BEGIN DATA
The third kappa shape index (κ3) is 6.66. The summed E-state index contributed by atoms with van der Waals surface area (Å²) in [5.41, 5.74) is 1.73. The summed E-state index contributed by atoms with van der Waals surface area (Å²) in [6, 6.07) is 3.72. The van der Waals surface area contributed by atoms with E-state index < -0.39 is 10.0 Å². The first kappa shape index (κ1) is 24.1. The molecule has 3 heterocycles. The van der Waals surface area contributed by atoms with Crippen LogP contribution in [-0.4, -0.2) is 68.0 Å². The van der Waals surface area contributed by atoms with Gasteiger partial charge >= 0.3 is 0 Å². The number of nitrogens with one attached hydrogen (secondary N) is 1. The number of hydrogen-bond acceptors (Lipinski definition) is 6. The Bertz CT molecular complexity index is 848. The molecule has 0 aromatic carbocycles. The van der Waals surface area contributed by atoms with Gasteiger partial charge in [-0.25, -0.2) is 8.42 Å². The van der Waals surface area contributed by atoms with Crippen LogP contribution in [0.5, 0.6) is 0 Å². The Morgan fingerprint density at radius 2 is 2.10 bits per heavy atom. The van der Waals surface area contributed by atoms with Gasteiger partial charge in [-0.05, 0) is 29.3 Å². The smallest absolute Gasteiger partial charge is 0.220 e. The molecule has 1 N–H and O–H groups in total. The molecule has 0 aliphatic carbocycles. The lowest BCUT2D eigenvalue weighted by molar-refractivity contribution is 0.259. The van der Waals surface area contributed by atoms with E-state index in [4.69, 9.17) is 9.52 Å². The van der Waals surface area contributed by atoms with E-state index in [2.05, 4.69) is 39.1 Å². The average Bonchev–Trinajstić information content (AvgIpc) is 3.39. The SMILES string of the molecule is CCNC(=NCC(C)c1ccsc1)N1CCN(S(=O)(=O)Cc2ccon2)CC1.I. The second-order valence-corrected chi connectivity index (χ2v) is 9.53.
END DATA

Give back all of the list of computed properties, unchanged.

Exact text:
The third kappa shape index (κ3) is 6.66. The summed E-state index contributed by atoms with van der Waals surface area (Å²) in [5.41, 5.74) is 1.73. The summed E-state index contributed by atoms with van der Waals surface area (Å²) in [6, 6.07) is 3.72. The van der Waals surface area contributed by atoms with E-state index < -0.39 is 10.0 Å². The first kappa shape index (κ1) is 24.1. The molecule has 3 heterocycles. The van der Waals surface area contributed by atoms with Crippen LogP contribution in [-0.4, -0.2) is 68.0 Å². The van der Waals surface area contributed by atoms with Gasteiger partial charge >= 0.3 is 0 Å². The number of nitrogens with one attached hydrogen (secondary N) is 1. The number of hydrogen-bond acceptors (Lipinski definition) is 6. The Bertz CT molecular complexity index is 848. The molecule has 0 aromatic carbocycles. The van der Waals surface area contributed by atoms with Gasteiger partial charge in [-0.25, -0.2) is 8.42 Å². The van der Waals surface area contributed by atoms with Crippen LogP contribution in [0.5, 0.6) is 0 Å². The Morgan fingerprint density at radius 2 is 2.10 bits per heavy atom. The van der Waals surface area contributed by atoms with Gasteiger partial charge in [-0.05, 0) is 29.3 Å². The smallest absolute Gasteiger partial charge is 0.220 e. The molecule has 1 N–H and O–H groups in total. The molecule has 0 aliphatic carbocycles. The lowest BCUT2D eigenvalue weighted by molar-refractivity contribution is 0.259. The van der Waals surface area contributed by atoms with E-state index in [4.69, 9.17) is 9.52 Å². The van der Waals surface area contributed by atoms with E-state index in [2.05, 4.69) is 39.1 Å². The average Bonchev–Trinajstić information content (AvgIpc) is 3.39. The SMILES string of the molecule is CCNC(=NCC(C)c1ccsc1)N1CCN(S(=O)(=O)Cc2ccon2)CC1.I. The second-order valence-corrected chi connectivity index (χ2v) is 9.53.